Another little rant from Dave.
cartoon by Greg Perry in The Tyee
If and when a country decides to go to war, whether internationally or with some of its own citizens, the strategies and tactics used to combat the deemed enemy are not debated by, voted on, or decided by politicians. If they were, the war would be a lost cause. The strategies and tactics are decided on by military experts.
I would argue the same logic should apply to other types of ‘wars’, dealing with other types of emergencies. Politicians are mostly lawyers. They are as incompetent at knowing and deciding what to do in emergency situations as they are knowing and deciding how to conduct a war.
The obvious example is pandemic emergencies. The decisions should be made by public health experts, and simply implemented, without debate or discussion, by politicians and all other authorities who lack the competence to second-guess the experts. We lost the war against CoVid-19 because we let politicians, not public health experts, make the decisions. They utterly bungled the response because they were not competent to deal with it in the first place. In a handful of countries — Australia, New Zealand, Taiwan — the political leaders deferred completely to public health experts, and they alone have ridden out the pandemic with a minimum of errors and disruptions.
The same logic should apply to other emergencies, many of which are also ‘public health’ emergencies. Murders committed by police are one. Mass shootings in some gun-crazy jurisdictions are another. Deaths from poisoned street drugs, that now kill 100,000 Americans, and 5,000-8,000 Canadians, per year, double the rate of five years ago, are a third. These can all reasonably described as “epidemics”.
And then we have existential emergencies, most notably the climate emergency, that threaten us all. XR has insisted that assemblies of true representatives of all citizens, focused entirely on grappling with the emergency and not beholden to anyone else (including voters not happy with the necessary actions), should have the absolute authority to make policies to address the emergency, which politicians and lawmakers should be required to implement in their entirety and without delay.
That says a lot about the capacity and competence of political bodies to address health issues and existential issues. They are not organized, competent, or motivated to deal with such issues. If we want these emergencies addressed promptly and competently, some other group must be in charge and have the unrestricted authority to deal with them. The political, legal and economic system must be required to support them, regardless of how they feel about them. Politicians, law enforcement and regulatory bodies should have neither the authority nor the responsibility to deal with such issues, simply to abide by the orders of the group (public health officials, citizens’ assemblies, or investigative agencies) that does have the competence, expertise, and independence to make these orders, and those groups should be given both the authority and commensurate responsibility to do so.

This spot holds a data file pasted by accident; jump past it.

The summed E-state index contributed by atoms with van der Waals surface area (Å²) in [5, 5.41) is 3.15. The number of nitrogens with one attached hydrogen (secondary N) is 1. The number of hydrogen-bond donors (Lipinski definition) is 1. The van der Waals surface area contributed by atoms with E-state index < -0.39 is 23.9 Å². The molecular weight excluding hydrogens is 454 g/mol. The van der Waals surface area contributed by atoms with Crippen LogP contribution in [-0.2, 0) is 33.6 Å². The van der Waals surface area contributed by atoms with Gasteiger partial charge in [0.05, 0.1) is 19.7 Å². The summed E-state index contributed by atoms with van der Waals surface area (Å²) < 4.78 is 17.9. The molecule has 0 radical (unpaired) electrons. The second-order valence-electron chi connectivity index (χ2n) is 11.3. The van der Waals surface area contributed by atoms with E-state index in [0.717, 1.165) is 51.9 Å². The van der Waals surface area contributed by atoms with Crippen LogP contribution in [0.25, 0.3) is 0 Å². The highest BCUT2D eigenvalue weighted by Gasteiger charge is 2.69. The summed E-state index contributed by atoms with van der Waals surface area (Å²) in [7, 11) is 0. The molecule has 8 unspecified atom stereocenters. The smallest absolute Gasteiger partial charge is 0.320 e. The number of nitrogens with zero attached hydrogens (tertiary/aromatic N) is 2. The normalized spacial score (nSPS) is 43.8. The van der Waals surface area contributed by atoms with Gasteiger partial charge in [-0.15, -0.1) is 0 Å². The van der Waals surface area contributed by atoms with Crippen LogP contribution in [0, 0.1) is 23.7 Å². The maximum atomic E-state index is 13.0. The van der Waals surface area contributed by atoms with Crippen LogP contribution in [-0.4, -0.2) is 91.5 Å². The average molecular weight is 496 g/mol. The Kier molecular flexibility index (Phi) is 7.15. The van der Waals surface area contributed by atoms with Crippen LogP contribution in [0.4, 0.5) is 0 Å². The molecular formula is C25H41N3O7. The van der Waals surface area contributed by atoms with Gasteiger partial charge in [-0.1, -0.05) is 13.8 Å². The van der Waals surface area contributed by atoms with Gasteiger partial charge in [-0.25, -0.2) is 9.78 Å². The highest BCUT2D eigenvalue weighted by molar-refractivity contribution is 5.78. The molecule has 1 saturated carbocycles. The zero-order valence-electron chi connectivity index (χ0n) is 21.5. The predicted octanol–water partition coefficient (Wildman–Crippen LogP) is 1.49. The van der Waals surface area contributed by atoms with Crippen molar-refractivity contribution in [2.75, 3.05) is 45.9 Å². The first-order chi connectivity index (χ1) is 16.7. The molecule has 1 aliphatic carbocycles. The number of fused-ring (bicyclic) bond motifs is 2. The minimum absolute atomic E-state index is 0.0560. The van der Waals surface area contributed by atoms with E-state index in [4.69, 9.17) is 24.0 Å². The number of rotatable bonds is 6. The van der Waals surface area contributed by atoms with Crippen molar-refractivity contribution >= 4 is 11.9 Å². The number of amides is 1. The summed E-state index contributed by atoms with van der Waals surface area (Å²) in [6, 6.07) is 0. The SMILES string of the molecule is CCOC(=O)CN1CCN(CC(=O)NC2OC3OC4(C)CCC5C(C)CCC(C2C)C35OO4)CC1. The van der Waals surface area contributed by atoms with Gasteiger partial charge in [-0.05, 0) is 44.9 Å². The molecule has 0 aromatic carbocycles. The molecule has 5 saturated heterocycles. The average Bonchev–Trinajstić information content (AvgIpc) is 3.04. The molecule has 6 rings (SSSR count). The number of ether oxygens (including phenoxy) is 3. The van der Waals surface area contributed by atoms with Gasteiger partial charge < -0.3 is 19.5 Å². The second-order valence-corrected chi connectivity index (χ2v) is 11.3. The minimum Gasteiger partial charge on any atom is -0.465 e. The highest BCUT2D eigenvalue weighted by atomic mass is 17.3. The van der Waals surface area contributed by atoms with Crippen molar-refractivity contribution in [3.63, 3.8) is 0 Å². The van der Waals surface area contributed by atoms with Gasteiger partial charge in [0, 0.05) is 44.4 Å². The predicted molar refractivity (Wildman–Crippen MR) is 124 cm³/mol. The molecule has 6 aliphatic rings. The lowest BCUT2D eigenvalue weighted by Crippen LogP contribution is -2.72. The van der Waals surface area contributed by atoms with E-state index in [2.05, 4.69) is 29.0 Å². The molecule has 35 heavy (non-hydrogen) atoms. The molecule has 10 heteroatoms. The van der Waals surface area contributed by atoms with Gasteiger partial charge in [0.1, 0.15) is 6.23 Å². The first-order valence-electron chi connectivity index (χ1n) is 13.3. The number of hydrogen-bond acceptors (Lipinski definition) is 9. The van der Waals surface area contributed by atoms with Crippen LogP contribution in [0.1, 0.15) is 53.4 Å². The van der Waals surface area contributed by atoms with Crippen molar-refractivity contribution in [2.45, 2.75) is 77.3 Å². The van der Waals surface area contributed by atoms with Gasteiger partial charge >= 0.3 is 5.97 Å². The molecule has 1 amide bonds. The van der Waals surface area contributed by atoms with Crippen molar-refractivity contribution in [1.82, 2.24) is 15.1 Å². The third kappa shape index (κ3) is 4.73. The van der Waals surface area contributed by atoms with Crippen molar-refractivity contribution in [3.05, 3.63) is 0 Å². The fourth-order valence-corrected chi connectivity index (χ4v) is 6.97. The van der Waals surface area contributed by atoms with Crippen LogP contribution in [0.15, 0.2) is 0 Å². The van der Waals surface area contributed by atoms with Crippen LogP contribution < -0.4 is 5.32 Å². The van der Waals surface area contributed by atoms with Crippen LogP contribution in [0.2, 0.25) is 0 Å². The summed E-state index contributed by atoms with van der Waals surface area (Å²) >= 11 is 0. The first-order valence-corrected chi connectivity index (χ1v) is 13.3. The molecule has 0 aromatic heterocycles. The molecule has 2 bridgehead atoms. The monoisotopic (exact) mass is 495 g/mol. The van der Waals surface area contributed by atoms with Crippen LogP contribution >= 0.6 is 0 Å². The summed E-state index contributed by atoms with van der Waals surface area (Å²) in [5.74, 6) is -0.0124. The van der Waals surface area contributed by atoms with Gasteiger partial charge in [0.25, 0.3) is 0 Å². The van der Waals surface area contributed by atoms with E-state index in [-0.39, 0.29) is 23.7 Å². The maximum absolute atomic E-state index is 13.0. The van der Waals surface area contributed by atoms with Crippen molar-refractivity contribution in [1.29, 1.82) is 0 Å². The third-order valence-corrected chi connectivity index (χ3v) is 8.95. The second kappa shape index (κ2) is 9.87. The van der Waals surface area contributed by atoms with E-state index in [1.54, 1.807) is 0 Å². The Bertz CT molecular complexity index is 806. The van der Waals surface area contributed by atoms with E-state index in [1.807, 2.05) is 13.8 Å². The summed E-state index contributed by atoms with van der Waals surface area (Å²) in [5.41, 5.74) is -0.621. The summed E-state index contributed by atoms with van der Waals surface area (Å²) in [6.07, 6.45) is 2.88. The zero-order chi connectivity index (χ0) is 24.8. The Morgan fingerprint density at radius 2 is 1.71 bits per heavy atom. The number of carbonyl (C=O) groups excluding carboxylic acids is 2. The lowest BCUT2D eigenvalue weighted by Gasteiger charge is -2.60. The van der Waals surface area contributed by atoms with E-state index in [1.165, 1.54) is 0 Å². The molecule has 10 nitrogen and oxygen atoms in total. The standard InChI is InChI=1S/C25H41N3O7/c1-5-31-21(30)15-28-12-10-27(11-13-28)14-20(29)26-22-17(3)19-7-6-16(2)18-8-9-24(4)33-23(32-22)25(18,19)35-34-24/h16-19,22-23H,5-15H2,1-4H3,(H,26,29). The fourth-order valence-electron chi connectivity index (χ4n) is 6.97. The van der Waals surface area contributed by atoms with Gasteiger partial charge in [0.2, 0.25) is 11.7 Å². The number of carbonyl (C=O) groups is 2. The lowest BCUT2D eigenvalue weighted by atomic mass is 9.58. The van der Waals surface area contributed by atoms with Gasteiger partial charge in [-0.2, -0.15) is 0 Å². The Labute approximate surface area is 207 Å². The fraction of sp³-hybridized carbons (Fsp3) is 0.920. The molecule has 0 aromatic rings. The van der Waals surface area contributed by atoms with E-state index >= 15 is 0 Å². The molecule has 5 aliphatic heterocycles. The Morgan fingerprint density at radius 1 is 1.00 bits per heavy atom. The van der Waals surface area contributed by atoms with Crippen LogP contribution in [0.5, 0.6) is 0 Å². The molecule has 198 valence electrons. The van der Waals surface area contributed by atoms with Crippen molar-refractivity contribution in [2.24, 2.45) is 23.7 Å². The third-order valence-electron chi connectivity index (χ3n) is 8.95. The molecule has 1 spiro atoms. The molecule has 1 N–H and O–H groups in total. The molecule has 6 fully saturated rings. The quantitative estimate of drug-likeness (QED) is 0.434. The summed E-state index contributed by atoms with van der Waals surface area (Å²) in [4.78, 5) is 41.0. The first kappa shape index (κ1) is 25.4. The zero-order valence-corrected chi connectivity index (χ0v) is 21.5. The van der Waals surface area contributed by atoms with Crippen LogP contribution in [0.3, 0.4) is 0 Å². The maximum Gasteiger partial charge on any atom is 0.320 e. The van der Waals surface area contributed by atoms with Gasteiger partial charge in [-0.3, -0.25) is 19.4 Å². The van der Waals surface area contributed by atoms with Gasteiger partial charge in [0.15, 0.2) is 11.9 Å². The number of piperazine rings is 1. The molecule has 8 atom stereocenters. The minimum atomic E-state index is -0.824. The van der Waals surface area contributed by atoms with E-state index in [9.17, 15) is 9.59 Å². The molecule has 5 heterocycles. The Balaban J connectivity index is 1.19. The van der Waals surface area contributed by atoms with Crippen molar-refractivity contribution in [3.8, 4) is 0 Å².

I can hear the shudders from libertarians. We’re going to give an unelected group power to issue orders affecting everyone, with no political oversight? Well, we don’t elect generals, but we don’t demand that our elected “representatives” make or second-guess their decisions on the battlefield. We don’t elect regulatory authorities, but when the NTSB demands an incompetently-built Boeing model be grounded, politicians don’t debate whether that’s a little unfair to poor Boeing. They ground the jet.
Our political systems are bloated, corrupted by money, short-term (next-election) focused, and largely paralyzed. It is absurd to think they can be expected to deal with an emergency, especially when it’s not a political emergency but rather a health or existential emergency.
If we want these emergencies dealt with properly, we have to take the authority and responsibility of dealing with them away from elected politicians, and give them to experts who have the knowledge and capacity to present urgent, viable solutions to these emergencies, and have them implemented without political interference. Is that a scary proposition? Of course. Public health experts make mistakes (especially when they wander into the political and “public relations” arenas). Citizens’ assemblies, if they ever see the light of day, are bound to make mistakes, too.
Could it ever happen? Would politicians ever give up the reins of power outside of a full-scale military war? The dress-rehearsal of CoVid-19 suggests the answer is a resounding no. Without it, our chances of being ready for the next pandemic, which could be orders of magnitude larger than this one, or being able to reduce police murders, mass shootings, and a spiralling epidemic of street drug poisoning deaths, or being able to seriously address the existential crisis of climate and ecological collapse, are absolutely zero. We’re kidding ourselves if we believe otherwise.